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5.3: Live Crown Ratio - Biology

5.3: Live Crown Ratio - Biology


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Another useful measurement to indicate tree vigor is live crown ratio (LCR). It is the ratio of crown length to total tree height, or the percentage of a tree’s total height that has foliage (Figure 5.6).

Figure 5.6. Live Crown Ratio: the ratio of live crown to total tree height; expressed as a percentage.

Crown length is partly a function of species’ shade tolerance. For example, Douglas-fir and most pines will self-prune (drop their lower branches as they become shaded). However, a shade tolerant species such as western hemlock will keep its lower branches in medium shade. Therefore, a western hemlock will have a longer crown (and higher LCR) under low light conditions than a Douglas-fir. Consider the data in Table 5.2. This young, evenaged forest stand (≈ 40 yrs), had a substantial riparian component supporting the hardwoods, and was growing on a southern slope. Note that the red alder, cherry and Douglas-fir had shorter LCR’s than the more shade tolerant hemlock and cedar. The hardwoods were shorter, but all the conifers were approximately the same height.

Table 5.2. Mean live crown ratio (LCR) and height by species for an evenaged stand in the Latourell Creek watershed. Data collected by Mt. Hood Community College Forest Measurements I class March, 2003.
SpeciesLCR(%)HT (ft.)
Red alder4062
Bitter cherry2852
Douglas-fir4374
Western redcedar7480
Western hemlock6478

Douglas-fir trees with large crown ratios (>50%) tend to be dominant trees, and/or trees growing with adequate light. Douglas-fir trees with ratios less than 30% generally have low vigor, and typically either a) occupy intermediate or suppressed crown classes, or b) are growing in very dense, uniform young stands. In the latter case, their root systems do not develop well, and the trees become subject to windthrow over time. These “dog hair stands” are often a result of planting seedlings at a high density, and failing to thin them later at the appropriate time.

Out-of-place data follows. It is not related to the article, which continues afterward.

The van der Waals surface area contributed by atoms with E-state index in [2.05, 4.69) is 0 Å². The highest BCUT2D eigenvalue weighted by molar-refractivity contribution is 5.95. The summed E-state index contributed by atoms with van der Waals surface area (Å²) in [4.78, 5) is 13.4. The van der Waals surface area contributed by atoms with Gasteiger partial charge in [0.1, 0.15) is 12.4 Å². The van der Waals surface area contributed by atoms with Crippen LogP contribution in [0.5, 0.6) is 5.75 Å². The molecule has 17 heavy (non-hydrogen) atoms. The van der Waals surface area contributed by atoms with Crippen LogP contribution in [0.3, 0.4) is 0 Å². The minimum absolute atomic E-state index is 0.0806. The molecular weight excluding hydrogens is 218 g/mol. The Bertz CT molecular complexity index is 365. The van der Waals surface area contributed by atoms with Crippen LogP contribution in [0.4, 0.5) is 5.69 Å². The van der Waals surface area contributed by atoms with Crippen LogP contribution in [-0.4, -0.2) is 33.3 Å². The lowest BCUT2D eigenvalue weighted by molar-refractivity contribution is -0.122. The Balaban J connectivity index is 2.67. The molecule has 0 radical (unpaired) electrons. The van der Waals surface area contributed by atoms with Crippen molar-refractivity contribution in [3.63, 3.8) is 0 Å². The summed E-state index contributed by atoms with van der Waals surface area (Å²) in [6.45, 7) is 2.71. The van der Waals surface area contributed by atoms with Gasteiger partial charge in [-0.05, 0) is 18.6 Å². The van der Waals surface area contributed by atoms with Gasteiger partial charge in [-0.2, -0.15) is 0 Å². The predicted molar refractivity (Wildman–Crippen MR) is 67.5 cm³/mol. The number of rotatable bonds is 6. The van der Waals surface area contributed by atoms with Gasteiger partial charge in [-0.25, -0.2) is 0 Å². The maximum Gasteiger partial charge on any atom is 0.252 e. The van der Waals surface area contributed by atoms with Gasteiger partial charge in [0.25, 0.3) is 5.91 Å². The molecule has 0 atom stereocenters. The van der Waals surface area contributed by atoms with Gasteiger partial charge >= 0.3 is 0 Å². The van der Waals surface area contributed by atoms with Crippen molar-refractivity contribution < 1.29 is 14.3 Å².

In general, LCR will reflect crown class, regardless of species. Trees growing in the dominant crown classes tend to have the longest crowns overall, followed by trees in the codominant, intermediate, and suppressed crown classes respectively (Table 5.3). The exception to this may be unevenaged or two-aged stands in which distinct second and third layers are composed primarily of shade tolerant trees. In these cases, each layer must be evaluated independently.

Table 5.3. Mean live crown ratio (LCR) for species in an evenaged BLM stand near Larch Mountain. Data collected by MHCC Forest Measurements I class January 2003.
Mean LCR by Crown Class
SpeciesD (%)C (%)I (%)S (%)
Douglas-fir484738
Western hemlock50373935
Overall49423835

5.3: Live Crown Ratio - Biology

Because each whorl represents one year of growth, age on young trees with determinate height growth can be estimated by counting the whorls.

1. On most trees, the lowest tree branches are systematically dropped as the tree grows and the sun no longer hits the base of the tree. Therefore, when estimating age using this method, it is important to include the bottom-most stubs and/or knots where it is evident branches once existed.

2. Two to four years should be added to most species to allow for the time between seedling germination and evidence of branch whorls on the trunk (Figure 4.4).

3. Small single branches between major branch whorls do not constitute a true whorl or year of growth. Do not count these false whorls.

4. A very short increase in length between whorls that seems unlike the other years’ growth may indicate a “lammas” year, in which the tree flushed twice, often in response to extraordinary growing conditions. Ignore those years unless it is evident that some injury is responsible for the very short internode (Figure 4.4).

Figure 4.4. Counting the whorls to determine age of a young conifer. Lammas growth and false whorls are ignored. The lower stem is examined for knots, and years to first visible knot is estimated and added in — generally 2-4 years.

This method of “counting the whorls” usually works very well up to fifteen years of age or so for conifers such as Douglas-fir, spruces (Picea spp.), pines (Pinus spp.) and true firs (Abies spp.). It is more challenging for cedars (Thuja spp., Chamaecyparis spp.), hemlocks (Tsuga spp.), and some hardwoods. One really has to get close to the tree, look carefully for evidence of bud scars, and know the growth habits of these species.